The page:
Understanding Hidradenitis Suppurativa (HS): An In-Depth Exploration

Written by Christopher Edens, MD, Board Certified Dermatologist on October 20, 2023 No Comments

Hidradenitis Suppurativa

Hidradenitis Suppurativa (HS) is a chronic dermatological condition affecting approximately 0.3% of the global population. This ailment is characterized by the recurrent development of painful, suppurating lesions, primarily in regions such as the axillary, inguinal, and inframammary areas. While the exact cause is still not fully understood, recent research has shed light on the potential role of the skin and gut microbiome in HS.

In this article, we will delve into the latest scientific findings about hidradenitis suppurativa.

Comprehending the Pathophysiology of HS

Hidradenitis Suppurativa is a multifaceted disease characterized by inflammation and the occlusion of apocrine sweat glands. Often referred to as “acne inversa” due to its occurrence in anatomically inverse locations relative to common acne manifestations, HS is attributed to a dysregulation of immunological mediators, notably cytokines such as TNF, IL-8, and IL-1β. Therapeutic interventions, such as the administration of Humira (adalimumab), an FDA-approved anti-TNF agent for moderate to severe refractory HS, have demonstrated efficacy in the management of HS symptoms. However, there is no “cure” for hidradenitis suppurativa.

Unveiling the Role of the Skin Microbiome

HS lesions often harbor bacterial infections, which were historically regarded as secondary to the condition. However, research shows that the skin microbiome in HS patients is distinct from healthy individuals. Anaerobic bacteria, notably Prevotella and Porphyromonas, exhibit increased prevalence within HS lesions, while aerobic bacterial populations are reduced. Certain bacteria like Fusobacterium and Parvimonas have been found to correlate with disease severity, making them potential biomarkers.

Gut Microbiome and Dietary Implications

Interestingly, HS has been linked to gut health, particularly Crohn’s disease (CD) and ulcerative colitis (UC), collectively known as inflammatory bowel disease (IBD). Both HS and these gut conditions respond to some anti-cytokine treatments, suggesting similar underlying mechanisms. The presence of anti-Saccharomyces cerevisiae antibodies (ASCAs) in HS patients also links it to intestinal disorders like Crohn’s and celiac disease.

Dietary interventions have been suggested for HS management. Obesity is a known risk factor, and a weight loss of at least 15% has been associated with reduced disease severity. Diets high in fat can imbalance the gut microbiome, although it is not yet clear how this affects HS. Avoiding foods containing yeast S. cerevisiae has shown promise in reducing inflammation and improving treatment outcomes.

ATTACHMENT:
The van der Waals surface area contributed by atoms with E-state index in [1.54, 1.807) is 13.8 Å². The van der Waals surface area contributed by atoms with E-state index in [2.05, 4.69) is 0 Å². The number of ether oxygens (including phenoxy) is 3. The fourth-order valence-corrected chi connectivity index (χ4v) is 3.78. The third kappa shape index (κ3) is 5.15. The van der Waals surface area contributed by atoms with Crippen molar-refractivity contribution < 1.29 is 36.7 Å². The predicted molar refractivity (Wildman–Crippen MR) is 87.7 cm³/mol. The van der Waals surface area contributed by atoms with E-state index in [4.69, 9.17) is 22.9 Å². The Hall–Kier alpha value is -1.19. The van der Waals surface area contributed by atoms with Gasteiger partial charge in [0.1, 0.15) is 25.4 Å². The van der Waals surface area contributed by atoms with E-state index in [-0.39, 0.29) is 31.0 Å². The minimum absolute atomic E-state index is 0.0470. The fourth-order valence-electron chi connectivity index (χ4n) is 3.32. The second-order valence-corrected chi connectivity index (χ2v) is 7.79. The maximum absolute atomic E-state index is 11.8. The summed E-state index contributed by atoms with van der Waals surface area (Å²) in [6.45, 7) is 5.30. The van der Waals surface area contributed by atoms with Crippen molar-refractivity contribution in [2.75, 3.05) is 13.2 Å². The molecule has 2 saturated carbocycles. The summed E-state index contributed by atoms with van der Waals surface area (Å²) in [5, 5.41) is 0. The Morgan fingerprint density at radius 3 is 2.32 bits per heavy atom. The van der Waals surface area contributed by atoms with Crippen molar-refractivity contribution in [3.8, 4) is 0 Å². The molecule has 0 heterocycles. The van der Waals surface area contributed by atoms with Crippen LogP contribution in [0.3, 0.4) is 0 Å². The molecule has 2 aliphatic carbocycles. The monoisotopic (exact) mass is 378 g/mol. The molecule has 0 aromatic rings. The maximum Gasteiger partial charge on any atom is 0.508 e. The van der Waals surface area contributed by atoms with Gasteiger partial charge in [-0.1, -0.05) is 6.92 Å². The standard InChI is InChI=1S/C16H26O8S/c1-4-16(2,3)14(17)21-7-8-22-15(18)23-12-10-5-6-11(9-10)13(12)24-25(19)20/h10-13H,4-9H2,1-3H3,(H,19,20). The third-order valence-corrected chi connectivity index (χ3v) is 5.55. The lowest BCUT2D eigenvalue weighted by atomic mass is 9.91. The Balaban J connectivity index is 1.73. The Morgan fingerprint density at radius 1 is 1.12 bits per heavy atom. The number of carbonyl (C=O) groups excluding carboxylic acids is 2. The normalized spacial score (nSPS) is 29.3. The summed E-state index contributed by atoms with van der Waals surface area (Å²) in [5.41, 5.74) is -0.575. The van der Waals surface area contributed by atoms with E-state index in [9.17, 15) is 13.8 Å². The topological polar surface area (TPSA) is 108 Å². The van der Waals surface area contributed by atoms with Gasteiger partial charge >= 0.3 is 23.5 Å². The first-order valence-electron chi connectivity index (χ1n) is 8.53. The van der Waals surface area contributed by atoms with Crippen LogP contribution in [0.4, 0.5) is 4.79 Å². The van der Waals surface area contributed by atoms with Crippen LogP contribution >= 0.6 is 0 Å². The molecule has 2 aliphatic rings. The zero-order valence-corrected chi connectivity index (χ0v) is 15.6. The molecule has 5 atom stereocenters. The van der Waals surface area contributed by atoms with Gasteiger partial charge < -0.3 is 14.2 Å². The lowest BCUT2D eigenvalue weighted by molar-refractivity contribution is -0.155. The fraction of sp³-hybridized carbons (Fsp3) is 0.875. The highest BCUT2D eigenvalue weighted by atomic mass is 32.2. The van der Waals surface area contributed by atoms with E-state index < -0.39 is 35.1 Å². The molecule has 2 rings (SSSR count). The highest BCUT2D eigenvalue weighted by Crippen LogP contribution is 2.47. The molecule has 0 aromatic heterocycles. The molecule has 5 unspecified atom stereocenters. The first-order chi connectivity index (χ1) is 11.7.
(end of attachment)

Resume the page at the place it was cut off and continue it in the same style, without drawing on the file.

What You Can Do: Dietary and Lifestyle Interventions for HS

Dietary Interventions

  • Nutrient-dense, lower fat and sugar diet: A healthy diet is the most durable way to help shift your gut microbiome towards health—you are providing the right fertilizer for the good microbes! Avoiding high-fat, high-sugar, and processed foods in favor of a wide variety of vegetables and healthy fruits is a good start in most patients.
  • Yeast-Free Diet: Studies have shown that avoiding brewer’s yeast can lead to remission of HS lesions. In one study, 70% of patients who followed a yeast-exclusion diet for six years saw improvement without any other treatment. Given that elevated levels of anti-Saccharomyces cerevisiae antibody (ASCA) have been identified in HS patients, particularly those with severe disease, a yeast-free diet could be a low-risk intervention to consider.
  • Weight Loss: Obesity is a known risk factor for HS. A weight loss of at least 15% has been associated with reduced disease severity. This could be particularly beneficial given the link between HS and diets high in fat.

Lifestyle Changes

  • Regular Gentle Exercise: Physical activity can help manage weight and may have anti-inflammatory effects, which could be beneficial for HS.
  • Smoking Cessation: Given that smoking has been associated with worsening HS symptoms, quitting smoking can be a significant step towards managing the condition.


HS is a multifaceted condition with a complex interplay between the skin and gut microbiome. As research progresses, we hope to gain a clearer understanding of how the microbiome influences HS and how we can use this knowledge for better treatment options.  Lifestyle changes, particularly in diet and smoking habits, can have a beneficial impact on disease severity. It is crucial to consult with your dermatologist or healthcare provider before making any significant changes to your diet or lifestyle. These interventions are not a substitute for medical treatment but could serve as complementary approaches to managing HS.




De Pessemier B, Grine L, Debaere M, Maes A, Paetzold B, Callewaert C. Gut-Skin Axis: Current Knowledge of the Interrelationship between Microbial Dysbiosis and Skin Conditions. Microorganisms. 2021 Feb 11;9(2):353. doi: 10.3390/microorganisms9020353. PMID: 33670115; PMCID: PMC7916842.

Wark KJL, Cains GD. The Microbiome in Hidradenitis Suppurativa: A Review. Dermatol Ther (Heidelb). 2021 Feb;11(1):39-52. doi: 10.1007/s13555-020-00465-w. Epub 2020 Nov 26. PMID: 33244661; PMCID: PMC7859000.

Christopher Edens, MD

Christopher M. Edens, MD, FAAD, is a board-certified dermatologist. As a fellow of the American Academy of Dermatology, he has been diagnosing and treating a wide variety of skin conditions since 2013. Dr. Edens has a strong interest in the use of dermoscopy for the early detection of skin cancer, complex medical dermatology, and in the use of functional and lifestyle medicine interventions to address the broader aspects of health. He is committed to helping patients look and feel their very best!

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